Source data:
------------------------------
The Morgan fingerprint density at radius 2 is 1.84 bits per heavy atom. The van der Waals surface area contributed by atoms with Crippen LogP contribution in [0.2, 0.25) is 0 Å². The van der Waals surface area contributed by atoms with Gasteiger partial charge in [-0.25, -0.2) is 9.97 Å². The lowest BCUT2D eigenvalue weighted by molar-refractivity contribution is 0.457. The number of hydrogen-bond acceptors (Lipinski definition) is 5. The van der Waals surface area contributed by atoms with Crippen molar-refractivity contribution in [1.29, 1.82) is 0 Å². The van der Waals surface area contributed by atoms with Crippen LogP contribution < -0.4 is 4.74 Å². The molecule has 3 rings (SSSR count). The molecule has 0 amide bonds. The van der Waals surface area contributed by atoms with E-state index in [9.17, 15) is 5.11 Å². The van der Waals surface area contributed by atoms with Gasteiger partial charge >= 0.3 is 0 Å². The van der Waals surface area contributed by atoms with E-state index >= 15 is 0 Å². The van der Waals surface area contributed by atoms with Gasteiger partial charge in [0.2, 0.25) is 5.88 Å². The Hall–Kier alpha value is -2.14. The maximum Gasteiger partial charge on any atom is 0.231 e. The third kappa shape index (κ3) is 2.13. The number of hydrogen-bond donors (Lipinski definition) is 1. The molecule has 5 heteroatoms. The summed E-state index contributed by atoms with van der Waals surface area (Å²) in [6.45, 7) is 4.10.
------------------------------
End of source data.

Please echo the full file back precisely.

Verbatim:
The Morgan fingerprint density at radius 2 is 1.84 bits per heavy atom. The van der Waals surface area contributed by atoms with Crippen LogP contribution in [0.2, 0.25) is 0 Å². The van der Waals surface area contributed by atoms with Gasteiger partial charge in [-0.25, -0.2) is 9.97 Å². The lowest BCUT2D eigenvalue weighted by molar-refractivity contribution is 0.457. The number of hydrogen-bond acceptors (Lipinski definition) is 5. The van der Waals surface area contributed by atoms with Crippen molar-refractivity contribution in [1.29, 1.82) is 0 Å². The van der Waals surface area contributed by atoms with Crippen LogP contribution < -0.4 is 4.74 Å². The molecule has 3 rings (SSSR count). The molecule has 0 amide bonds. The van der Waals surface area contributed by atoms with E-state index in [9.17, 15) is 5.11 Å². The van der Waals surface area contributed by atoms with Gasteiger partial charge >= 0.3 is 0 Å². The van der Waals surface area contributed by atoms with E-state index >= 15 is 0 Å². The van der Waals surface area contributed by atoms with Gasteiger partial charge in [0.2, 0.25) is 5.88 Å². The Hall–Kier alpha value is -2.14. The maximum Gasteiger partial charge on any atom is 0.231 e. The third kappa shape index (κ3) is 2.13. The number of hydrogen-bond donors (Lipinski definition) is 1. The molecule has 5 heteroatoms. The summed E-state index contributed by atoms with van der Waals surface area (Å²) in [6.45, 7) is 4.10.